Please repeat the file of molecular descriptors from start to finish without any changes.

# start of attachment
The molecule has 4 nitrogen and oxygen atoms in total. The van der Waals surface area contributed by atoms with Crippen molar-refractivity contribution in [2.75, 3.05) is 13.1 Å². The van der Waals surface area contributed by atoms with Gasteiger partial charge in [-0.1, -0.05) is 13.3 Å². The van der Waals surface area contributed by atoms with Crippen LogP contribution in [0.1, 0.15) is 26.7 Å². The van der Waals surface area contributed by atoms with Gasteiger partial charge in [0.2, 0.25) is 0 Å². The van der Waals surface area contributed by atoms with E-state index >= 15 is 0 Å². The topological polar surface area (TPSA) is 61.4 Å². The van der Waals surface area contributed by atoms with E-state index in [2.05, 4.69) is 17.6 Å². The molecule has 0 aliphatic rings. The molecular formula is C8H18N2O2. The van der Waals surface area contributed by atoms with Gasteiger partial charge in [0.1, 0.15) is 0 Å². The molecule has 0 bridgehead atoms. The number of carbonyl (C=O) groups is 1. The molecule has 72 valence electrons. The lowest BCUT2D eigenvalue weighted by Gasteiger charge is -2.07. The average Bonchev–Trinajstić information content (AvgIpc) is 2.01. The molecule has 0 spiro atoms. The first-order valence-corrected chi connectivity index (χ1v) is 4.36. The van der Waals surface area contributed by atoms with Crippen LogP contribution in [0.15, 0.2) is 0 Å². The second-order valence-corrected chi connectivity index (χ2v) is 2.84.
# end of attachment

The molecule has 4 nitrogen and oxygen atoms in total. The van der Waals surface area contributed by atoms with Crippen molar-refractivity contribution in [2.75, 3.05) is 13.1 Å². The van der Waals surface area contributed by atoms with Gasteiger partial charge in [-0.1, -0.05) is 13.3 Å². The van der Waals surface area contributed by atoms with Crippen LogP contribution in [0.1, 0.15) is 26.7 Å². The van der Waals surface area contributed by atoms with Gasteiger partial charge in [0.2, 0.25) is 0 Å². The van der Waals surface area contributed by atoms with E-state index >= 15 is 0 Å². The topological polar surface area (TPSA) is 61.4 Å². The van der Waals surface area contributed by atoms with E-state index in [2.05, 4.69) is 17.6 Å². The molecule has 0 aliphatic rings. The molecular formula is C8H18N2O2. The van der Waals surface area contributed by atoms with Gasteiger partial charge in [0.1, 0.15) is 0 Å². The molecule has 0 bridgehead atoms. The number of carbonyl (C=O) groups is 1. The molecule has 72 valence electrons. The lowest BCUT2D eigenvalue weighted by Gasteiger charge is -2.07. The average Bonchev–Trinajstić information content (AvgIpc) is 2.01. The molecule has 0 spiro atoms. The first-order valence-corrected chi connectivity index (χ1v) is 4.36. The van der Waals surface area contributed by atoms with Crippen LogP contribution in [0.15, 0.2) is 0 Å². The second-order valence-corrected chi connectivity index (χ2v) is 2.84.